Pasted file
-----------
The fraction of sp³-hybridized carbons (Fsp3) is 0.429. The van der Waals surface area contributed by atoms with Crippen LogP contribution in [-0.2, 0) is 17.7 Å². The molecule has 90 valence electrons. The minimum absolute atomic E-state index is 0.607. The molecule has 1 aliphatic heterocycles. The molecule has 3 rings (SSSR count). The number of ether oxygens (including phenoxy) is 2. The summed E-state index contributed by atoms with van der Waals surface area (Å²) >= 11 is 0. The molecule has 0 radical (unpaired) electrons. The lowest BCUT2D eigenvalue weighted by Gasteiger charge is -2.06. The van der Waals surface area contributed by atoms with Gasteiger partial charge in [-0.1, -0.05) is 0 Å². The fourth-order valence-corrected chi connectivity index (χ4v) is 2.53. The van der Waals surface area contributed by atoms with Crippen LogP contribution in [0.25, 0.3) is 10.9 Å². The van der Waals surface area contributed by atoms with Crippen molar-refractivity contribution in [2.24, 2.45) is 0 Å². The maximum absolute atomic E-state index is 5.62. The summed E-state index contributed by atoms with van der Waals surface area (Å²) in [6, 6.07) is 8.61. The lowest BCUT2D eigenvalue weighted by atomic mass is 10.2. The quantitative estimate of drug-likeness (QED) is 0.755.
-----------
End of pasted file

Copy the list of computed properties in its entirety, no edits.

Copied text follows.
The fraction of sp³-hybridized carbons (Fsp3) is 0.429. The van der Waals surface area contributed by atoms with Crippen LogP contribution in [-0.2, 0) is 17.7 Å². The molecule has 90 valence electrons. The minimum absolute atomic E-state index is 0.607. The molecule has 1 aliphatic heterocycles. The molecule has 3 rings (SSSR count). The number of ether oxygens (including phenoxy) is 2. The summed E-state index contributed by atoms with van der Waals surface area (Å²) >= 11 is 0. The molecule has 0 radical (unpaired) electrons. The lowest BCUT2D eigenvalue weighted by Gasteiger charge is -2.06. The van der Waals surface area contributed by atoms with Gasteiger partial charge in [-0.1, -0.05) is 0 Å². The fourth-order valence-corrected chi connectivity index (χ4v) is 2.53. The van der Waals surface area contributed by atoms with Crippen LogP contribution in [0.25, 0.3) is 10.9 Å². The van der Waals surface area contributed by atoms with Crippen molar-refractivity contribution in [2.24, 2.45) is 0 Å². The maximum absolute atomic E-state index is 5.62. The summed E-state index contributed by atoms with van der Waals surface area (Å²) in [6, 6.07) is 8.61. The lowest BCUT2D eigenvalue weighted by atomic mass is 10.2. The quantitative estimate of drug-likeness (QED) is 0.755.